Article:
Alfie sets out to discover how this has happened and the mystery deepens when the fortune teller, Madam Zola, leaves him with a business card. The solving of this puzzle provides the main thread for the book and it is an engaging storyline which not only looks at youth football, but the professional game.

As with the previous two books, author David Fuller uses his background as football coach to provide a story which has fair play, teamwork, honesty and integrity at the heart of it. His use of introducing descriptions of the training drills and game skills is a good little device in getting across to readers these hints and tips in a fun way.

This book will undoubtedly appeal to children interested in football, but has a strong plot and engaging characters that will ensure it will be enjoyed by a wider audience. Once more the combination of mystery, magic and football is another winning one for David Fuller and Alfie Jones.

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Book Review: A Footballer’s Christmas Carol by David Fuller


It’s Christmas Eve and the hugely rich and successful footballer Jacob Anderson has had yet another enjoyable day making life as miserable as it can possibly be for his much put upon personal assistant Norris Sculley.

However, upon settling down in front of his gigantic television screen later that evening, it soon becomes clear that Jacob’s night is about to take an unsettling turn for the worse.

Visions from the past, present and future cause Jacob to take stock of his life and question whether money, cars and mansions really are as important as he thinks they are.


David Fuller (author of the excellent Alfie Jones series of books) has come up with a Christmas treat on Kindle.

It is a modern twist on “A Christmas Carol” by Charles Dickens, with the Scrooge character replaced by a modern day multi-millionaire footballer, Jacob Anderson.

For those familiar with the Dickens classic, Fuller provides a twenty first setting for the story, which has all the engagement and heart-warming appeal of the Victorian original.

Ghosts, football and Christmas – what more can you want from a festive story!


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Book Review: Alfie Jones and a Change of Fortune by David Fuller

Alfie Jones and a Change of Fortune (RDF publishing) is a first novel by David Fuller which is aimed at football-mad children (aged between 8 and 11). The author has writing experience gleaned from eight years working as a magazine journalist and editor. Away from the world of words, David Fuller is an FA Qualified Coach who puts this skill to use each Saturday at a Soccer School in Brighton and as manager of an Under 10’s team. This mix of skills and knowledge provide the writer with the perfect combination for the writing of this novel.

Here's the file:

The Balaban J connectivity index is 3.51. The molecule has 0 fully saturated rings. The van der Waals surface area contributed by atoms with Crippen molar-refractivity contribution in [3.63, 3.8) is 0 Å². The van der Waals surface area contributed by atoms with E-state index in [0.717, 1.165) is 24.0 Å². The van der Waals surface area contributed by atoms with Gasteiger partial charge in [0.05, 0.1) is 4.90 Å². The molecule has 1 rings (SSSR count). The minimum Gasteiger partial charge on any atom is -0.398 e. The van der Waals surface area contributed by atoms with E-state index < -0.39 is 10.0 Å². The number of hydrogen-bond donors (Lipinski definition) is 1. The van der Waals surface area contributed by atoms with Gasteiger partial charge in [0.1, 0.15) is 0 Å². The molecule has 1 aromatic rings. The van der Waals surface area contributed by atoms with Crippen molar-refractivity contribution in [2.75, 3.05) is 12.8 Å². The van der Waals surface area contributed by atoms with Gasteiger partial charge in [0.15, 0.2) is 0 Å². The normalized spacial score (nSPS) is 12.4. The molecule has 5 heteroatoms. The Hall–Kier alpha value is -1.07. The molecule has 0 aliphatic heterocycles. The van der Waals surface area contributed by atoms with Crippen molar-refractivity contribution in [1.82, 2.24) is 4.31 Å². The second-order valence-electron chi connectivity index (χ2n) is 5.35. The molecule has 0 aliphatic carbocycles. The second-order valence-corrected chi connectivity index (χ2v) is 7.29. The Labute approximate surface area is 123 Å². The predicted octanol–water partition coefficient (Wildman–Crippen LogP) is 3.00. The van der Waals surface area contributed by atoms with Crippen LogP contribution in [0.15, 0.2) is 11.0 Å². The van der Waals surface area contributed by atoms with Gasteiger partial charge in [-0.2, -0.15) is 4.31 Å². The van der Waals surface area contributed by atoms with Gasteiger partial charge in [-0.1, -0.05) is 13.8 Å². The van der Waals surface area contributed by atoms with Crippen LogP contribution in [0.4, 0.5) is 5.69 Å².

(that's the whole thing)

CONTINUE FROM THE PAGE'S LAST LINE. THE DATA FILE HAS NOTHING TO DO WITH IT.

Before getting onto the content of the book itself, it is worth mentioning the illustrations of Rob Smyth. His drawings are used sparingly within the book, but do provide striking images of the central characters (for instance, Alfie, Madame Zola and Jasper) which help the reader in creating an image of the characters. Smyth also created the cover for the novel, which on first picking up the book does not obviously show that this is a football-based story. The illustration depicts Madame Zola looking into a crystal ball, on which there is a small image of Alfie playing football. It wonderfully compliments the book title, but it is only when you read the back of the book that the football focus of the novel is clear.

“…Alfie Jones loves football and used to enjoy nothing more than playing for his beloved Kingsway Colts alongside his best friends. However, ever since Kingsway’s elderly coach was taken ill and replaced by the father of Archie’s arch-rival, Jasper, playing for the Colts has not proved to be such an enjoyable experience…Yet, just as it seems that Alfie will be left with no other choice but to leave the Colts, he meets a mysterious fortune teller who has some important news for the young boy – if he stays with the Colts he will one day realise his dreams of becoming a professional footballer…But with Kingsway’s new coach and his son both determined to make Alfie’s life as miserable as possible, staying with the Colt’s proves to be easier said than done and Alfie soon finds his desire to fulfil his destiny put to the ultimate test…”

At 162 pages and twenty two chapters, it is a good sized read. Overall, it is an engaging novel with some cracking little twists and turns. The central football storyline has an authentic feel about it and the book is not afraid to reflect some of the issues which are pertinent in junior football today, such as, playing for enjoyment versus winning at all cost, fair-play and the role of parents. There is also some mystery and magic provided in the guise of Madame Zola and gentle humour throughout. The characters are believable and readers will connect with them. All in all a recommended read.

Bring on the next instalment in the Alfie Jones story!